[Ip-health] Study demonstrates prices of cancer medicines could be significantly reduced

Melissa Barber melissajoybarber at gmail.com
Mon Jan 30 06:20:16 PST 2017

Study demonstrates prices of cancer medicines could be significantly

See full poster at:

Generic production of cancer medicines could result in prices 90% below
those seen currently in Spain, the UK, and the US, a study presented at the
annual European Cancer Congress in Amsterdam has shown.

Researchers analysed the costs of manufacturing medicines in India,
including costs of building and running a production plant, and the current
market costs of raw drug. Generic prices calculated by the researchers for
cancer medicines that are available as tablets were on average 85% lower
than current prices for the same medicines in the UK, 89% lower than prices
in Spain, and 86% below prices that the US Department of Veterans Affairs
pays. Drugs included in the analysis were cancer medicines on the World
Health Organization’s Essential Medicines List.

For many drugs, generic prices in India were similar to those predicted by
the researchers based on cost of production. In these cases, the
researchers argue, the competitive Indian generics market has successfully
reduced markups. At the same time, the costs of these drugs in Spain, the
UK, and the US were often 10-fold greater. For example, imatinib, a drug
for leukaemia that became generic in the UK last year, costs 22 cents per
tablet in India, but $58 per tablet in Spain, $84 per tablet in the UK, and
$248 per tablet in the US.

However, in some cases prices in India were also significantly greater than
costs of production. For example, the raw drug cost for irinotecan, a drug
for colon cancer, was calculated as $2.13 per dose. At the same time, the
cost per dose in India is $113, in Spain $38, in the UK $782, and in the US

While global spending on oncology drugs stands at around $100 billion per
year, many commonly used cancer treatments are now generic. “Most cases of
cancer happen in low- and middle-income countries, but access to treatment
is often very limited – monthly drug prices regularly exceed incomes. Our
analysis suggests that cancer treatment using generic medicines is
financially feasible, at a large scale, in poor countries,” said Melissa J
Barber, who authored the study.

*Manon Ress*, Union for Affordable Cancer Treatment (UACT) said:

"As a cancer patient in active treatment since 2010 with some of the drugs
highlighted in the studies, I have seen how the cost of treatment now often
exceeds personal income for many people in many countries including the
US.  And the price of cancer is not only unnecessary human suffering and
premature mortality, it is also the price of huge losses of economic
resources for our countries.

The population is aging and cancer has often become a chronic disease that
can be kept under control for many years.  Worldwide 8.2 Million people
each year die of cancer and the number of new cases is expected to increase
by about 70% over the next 20 years.

The Union for Affordable Cancer Treatment (UACT)'s fundamental concern is
that the ever increasing cost to access to treatment has already a dramatic
impact on national health and treatment programs as well as on patients and
their families.  UACT is focusing on the delinkage of the price of the
medicines from the funding of research and development and we believe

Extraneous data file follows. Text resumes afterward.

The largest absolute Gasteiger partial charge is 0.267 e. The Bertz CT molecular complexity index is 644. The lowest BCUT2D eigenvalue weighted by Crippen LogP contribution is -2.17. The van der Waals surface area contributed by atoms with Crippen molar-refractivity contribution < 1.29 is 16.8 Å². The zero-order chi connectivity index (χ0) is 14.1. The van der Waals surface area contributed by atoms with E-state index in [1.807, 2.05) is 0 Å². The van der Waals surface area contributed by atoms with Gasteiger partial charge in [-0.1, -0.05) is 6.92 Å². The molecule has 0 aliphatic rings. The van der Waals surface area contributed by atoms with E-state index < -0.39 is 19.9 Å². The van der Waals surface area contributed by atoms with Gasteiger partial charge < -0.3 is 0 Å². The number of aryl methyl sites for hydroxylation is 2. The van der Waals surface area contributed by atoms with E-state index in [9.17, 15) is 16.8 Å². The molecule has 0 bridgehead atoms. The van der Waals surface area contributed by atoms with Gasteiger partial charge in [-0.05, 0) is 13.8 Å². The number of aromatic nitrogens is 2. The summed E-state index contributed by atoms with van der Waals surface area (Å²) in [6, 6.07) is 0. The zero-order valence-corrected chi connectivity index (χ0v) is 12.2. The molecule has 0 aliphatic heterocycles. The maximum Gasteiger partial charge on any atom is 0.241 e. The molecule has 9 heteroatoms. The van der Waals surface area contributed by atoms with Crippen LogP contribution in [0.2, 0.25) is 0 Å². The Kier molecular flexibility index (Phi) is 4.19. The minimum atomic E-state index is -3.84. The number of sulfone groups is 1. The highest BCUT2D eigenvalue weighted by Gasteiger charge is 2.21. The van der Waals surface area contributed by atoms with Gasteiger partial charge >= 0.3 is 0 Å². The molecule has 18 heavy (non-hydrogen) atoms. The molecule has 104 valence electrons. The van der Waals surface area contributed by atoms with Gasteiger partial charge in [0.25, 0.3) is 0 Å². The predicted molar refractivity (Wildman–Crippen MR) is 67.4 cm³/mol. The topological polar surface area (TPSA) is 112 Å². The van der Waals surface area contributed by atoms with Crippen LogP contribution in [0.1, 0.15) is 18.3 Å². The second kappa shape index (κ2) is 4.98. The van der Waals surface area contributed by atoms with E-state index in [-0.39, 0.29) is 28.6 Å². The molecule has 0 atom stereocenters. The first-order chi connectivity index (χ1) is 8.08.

generic prices, as demonstrated in the Studies, are part of the solution.

We can and we must do better to provide access to essential and affordable
life- saving treatment to all cancer patients who need it today. "

*Diarmaid McDonald* from Just Treatment, a UK group focused on access to
medicines on the NHS said:

"These findings show that we're paying way over the odds for cancer
medicine in the UK at a time of unprecedented pressure on the NHS budget.
Indeed, the NHS is often unable to afford the sky-high prices
pharmaceutical corporations are charging so patients miss out on vital,
life-saving treatment.

Drug companies will claim that their high prices are needed to pay for the
development of new medicines, but this approach to funding innovation comes
at the cost of millions of premature deaths around the world every year.
There are better ways to pay for medical R&D - we should start implementing
them now."

*Nkhensani Mavasa*, Chairperson of the Treatment Action Campaign (TAC) said:

"Even in a country like South Africa, most cancer medicines remain
unaffordable, behind the barrier of multiple patents. It means the
government lacks the finances to procure them in the public sector, and
private medical schemes don’t offer them in their minimum benefits. Women
in South Africa continue to pay with their lives.  You can just ask Tobeka
Daki who has been leading our campaign for cancer medicines. Or rather
don’t. She died last year after her cancer metastasized as she wasn’t able
to afford trastuzumab - a medicine that could have significantly improved
her chances of survival. Despite being aware of the case, Roche failed to
drop the price to allow for her to access it. Roche’s inhumanity is on
display for all the world to see."


*James Love*, Knowledge Ecology International (KEI) said:

"​The study by Barber and Hill illustrates the opportunities to obtain
affordable medicines for cancer when products are off patent, but also
exposes some inefficient procurement practices in Europe and the United
States.  For example, ​t​he US price for ​capecitabine is 37 times more
expensive to the US Department of Veterans Affairs than the achievable
target price.  The authors make a compelling case that governments in
Europe, the United States and elsewhere are not making an effort to cut
costs on off-patent cancer drugs."

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